Attack on botnets 'freed 2m PCs'
MICROSOFT said that an assault it led earlier this month on one of the world's biggest cybercrime rings has freed at least two million PCs infected with a virus believed to have been used to steal more than US$500 million (S$630 million) from bank accounts worldwide.
"We definitely have liberated at least two million PCs globally. That is a conservative estimate," Mr Richard Domingues Boscovich, assistant general counsel with Microsoft's Digital Crimes Unit, said in an interview on Tuesday.
He said the vast majority of infected machines were in the United States, Europe and Hong Kong.
Microsoft and the Federal Bureau of Investigation (FBI), aided by the authorities in more than 80 countries, sought to take down 1,400 malicious computer networks known as the Citadel Botnets by severing their access to infected machines on June 5.
Microsoft's unit is working with its partners overseas to determine how many of the Citadel botnets are still operational.
"We feel confident that we really got most of the ones that we were after," Mr Boscovich said. "It was a very, very successful disruptive action."
The ringleader, who goes by the alias Aquabox, and dozens of botnet operators remain at large and the authorities are working to uncover their identities. Mr Boscovich said he suspects Aquabox is in Eastern Europe.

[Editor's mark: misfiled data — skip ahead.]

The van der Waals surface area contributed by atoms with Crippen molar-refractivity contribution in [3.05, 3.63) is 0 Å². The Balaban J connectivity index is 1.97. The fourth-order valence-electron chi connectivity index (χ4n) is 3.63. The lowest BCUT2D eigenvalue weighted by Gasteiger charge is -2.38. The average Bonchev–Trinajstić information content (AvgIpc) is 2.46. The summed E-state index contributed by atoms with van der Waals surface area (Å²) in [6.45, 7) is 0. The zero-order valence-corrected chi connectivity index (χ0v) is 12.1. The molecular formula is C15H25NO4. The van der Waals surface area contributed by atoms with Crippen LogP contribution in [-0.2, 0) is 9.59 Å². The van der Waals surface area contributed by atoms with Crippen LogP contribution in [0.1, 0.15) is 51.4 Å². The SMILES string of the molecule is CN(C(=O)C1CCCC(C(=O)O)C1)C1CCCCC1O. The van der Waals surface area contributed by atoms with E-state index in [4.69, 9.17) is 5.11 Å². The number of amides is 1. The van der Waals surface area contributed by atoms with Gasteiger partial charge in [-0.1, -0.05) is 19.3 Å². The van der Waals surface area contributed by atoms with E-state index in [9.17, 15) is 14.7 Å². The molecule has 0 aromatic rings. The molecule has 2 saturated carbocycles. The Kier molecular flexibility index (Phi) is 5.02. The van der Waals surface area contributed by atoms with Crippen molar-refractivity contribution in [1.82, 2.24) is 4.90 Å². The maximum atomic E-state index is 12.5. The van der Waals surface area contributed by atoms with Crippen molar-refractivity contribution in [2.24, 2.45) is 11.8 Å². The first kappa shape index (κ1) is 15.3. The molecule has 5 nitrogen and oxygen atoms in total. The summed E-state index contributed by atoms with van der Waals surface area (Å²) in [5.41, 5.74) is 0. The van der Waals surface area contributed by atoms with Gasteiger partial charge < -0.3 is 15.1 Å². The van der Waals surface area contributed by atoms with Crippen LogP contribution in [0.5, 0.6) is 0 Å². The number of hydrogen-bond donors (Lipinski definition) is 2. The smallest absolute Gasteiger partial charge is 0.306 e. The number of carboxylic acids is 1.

The botnets, which were run from "command and control" servers at data-hosting centres around the world, were used to steal from hundreds of financial institutions, according to court documents that Microsoft filed to get permission to shut down servers in the US that were being used to run the operation.
Data-centre operators typically are not aware that their servers are being used to run botnets.
The ring targeted firms of all sizes, from tiny credit unions to global banks such as Bank of America, Credit Suisse, HSBC and Royal Bank of Canada.
Citadel is one of the biggest botnets in operation today.
Microsoft said its creator bundled the software with pirated versions of the Windows operating system.
The FBI, which on Tuesday declined to comment on its progress in the investigation of Citadel, has said it is working closely with Europol and other overseas authorities to capture the unknown criminals.
Cybercriminals infect machines typically by sending spam e-mail containing malicious links and attachments, and by infecting legitimate websites with computer viruses that attack unsuspecting visitors.
Some bot herders rent or sell infected machines in underground markets to other cybercriminals looking to engage in a wide variety of activities, including credit-card theft and attacks on government websites.
The Citadel software disables anti-virus programs on infected PCs so that they cannot detect malicious software. It surfaced early last year and is sold over the Internet in kits that cost US$2,400 or more.